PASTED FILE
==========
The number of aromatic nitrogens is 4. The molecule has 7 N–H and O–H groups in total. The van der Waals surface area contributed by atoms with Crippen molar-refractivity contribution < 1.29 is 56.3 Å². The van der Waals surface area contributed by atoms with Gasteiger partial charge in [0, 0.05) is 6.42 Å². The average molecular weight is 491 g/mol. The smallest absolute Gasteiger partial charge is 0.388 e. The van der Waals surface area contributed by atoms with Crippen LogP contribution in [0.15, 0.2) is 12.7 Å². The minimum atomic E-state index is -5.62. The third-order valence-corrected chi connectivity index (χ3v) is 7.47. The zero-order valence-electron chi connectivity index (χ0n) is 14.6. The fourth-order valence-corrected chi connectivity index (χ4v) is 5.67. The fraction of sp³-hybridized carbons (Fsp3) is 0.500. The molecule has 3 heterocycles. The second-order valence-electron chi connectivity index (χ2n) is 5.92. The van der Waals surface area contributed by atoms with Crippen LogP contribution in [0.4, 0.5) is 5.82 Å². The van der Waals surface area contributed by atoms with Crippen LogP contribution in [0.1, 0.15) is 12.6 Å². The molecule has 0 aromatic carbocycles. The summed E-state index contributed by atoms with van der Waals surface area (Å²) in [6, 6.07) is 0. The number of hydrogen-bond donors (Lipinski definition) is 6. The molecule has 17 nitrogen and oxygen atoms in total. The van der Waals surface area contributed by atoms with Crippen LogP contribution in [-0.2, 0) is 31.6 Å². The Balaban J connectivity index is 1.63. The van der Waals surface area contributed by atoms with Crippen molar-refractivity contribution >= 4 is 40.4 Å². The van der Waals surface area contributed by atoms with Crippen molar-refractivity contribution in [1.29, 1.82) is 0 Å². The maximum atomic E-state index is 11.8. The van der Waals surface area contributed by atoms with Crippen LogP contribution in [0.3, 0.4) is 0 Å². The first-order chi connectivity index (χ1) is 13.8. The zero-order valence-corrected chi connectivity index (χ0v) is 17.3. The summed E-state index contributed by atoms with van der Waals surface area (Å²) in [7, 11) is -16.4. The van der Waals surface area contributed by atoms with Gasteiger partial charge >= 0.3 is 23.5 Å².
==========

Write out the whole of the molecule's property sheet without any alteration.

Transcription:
The number of aromatic nitrogens is 4. The molecule has 7 N–H and O–H groups in total. The van der Waals surface area contributed by atoms with Crippen molar-refractivity contribution < 1.29 is 56.3 Å². The van der Waals surface area contributed by atoms with Gasteiger partial charge in [0, 0.05) is 6.42 Å². The average molecular weight is 491 g/mol. The smallest absolute Gasteiger partial charge is 0.388 e. The van der Waals surface area contributed by atoms with Crippen LogP contribution in [0.15, 0.2) is 12.7 Å². The minimum atomic E-state index is -5.62. The third-order valence-corrected chi connectivity index (χ3v) is 7.47. The zero-order valence-electron chi connectivity index (χ0n) is 14.6. The fourth-order valence-corrected chi connectivity index (χ4v) is 5.67. The fraction of sp³-hybridized carbons (Fsp3) is 0.500. The molecule has 3 heterocycles. The second-order valence-electron chi connectivity index (χ2n) is 5.92. The van der Waals surface area contributed by atoms with Crippen LogP contribution in [0.4, 0.5) is 5.82 Å². The van der Waals surface area contributed by atoms with Crippen LogP contribution in [0.1, 0.15) is 12.6 Å². The molecule has 0 aromatic carbocycles. The summed E-state index contributed by atoms with van der Waals surface area (Å²) in [6, 6.07) is 0. The number of hydrogen-bond donors (Lipinski definition) is 6. The molecule has 17 nitrogen and oxygen atoms in total. The van der Waals surface area contributed by atoms with Crippen LogP contribution in [-0.2, 0) is 31.6 Å². The Balaban J connectivity index is 1.63. The van der Waals surface area contributed by atoms with Crippen molar-refractivity contribution >= 4 is 40.4 Å². The van der Waals surface area contributed by atoms with Crippen molar-refractivity contribution in [1.29, 1.82) is 0 Å². The maximum atomic E-state index is 11.8. The van der Waals surface area contributed by atoms with Crippen LogP contribution in [0.3, 0.4) is 0 Å². The first-order chi connectivity index (χ1) is 13.8. The zero-order valence-corrected chi connectivity index (χ0v) is 17.3. The summed E-state index contributed by atoms with van der Waals surface area (Å²) in [7, 11) is -16.4. The van der Waals surface area contributed by atoms with Gasteiger partial charge >= 0.3 is 23.5 Å².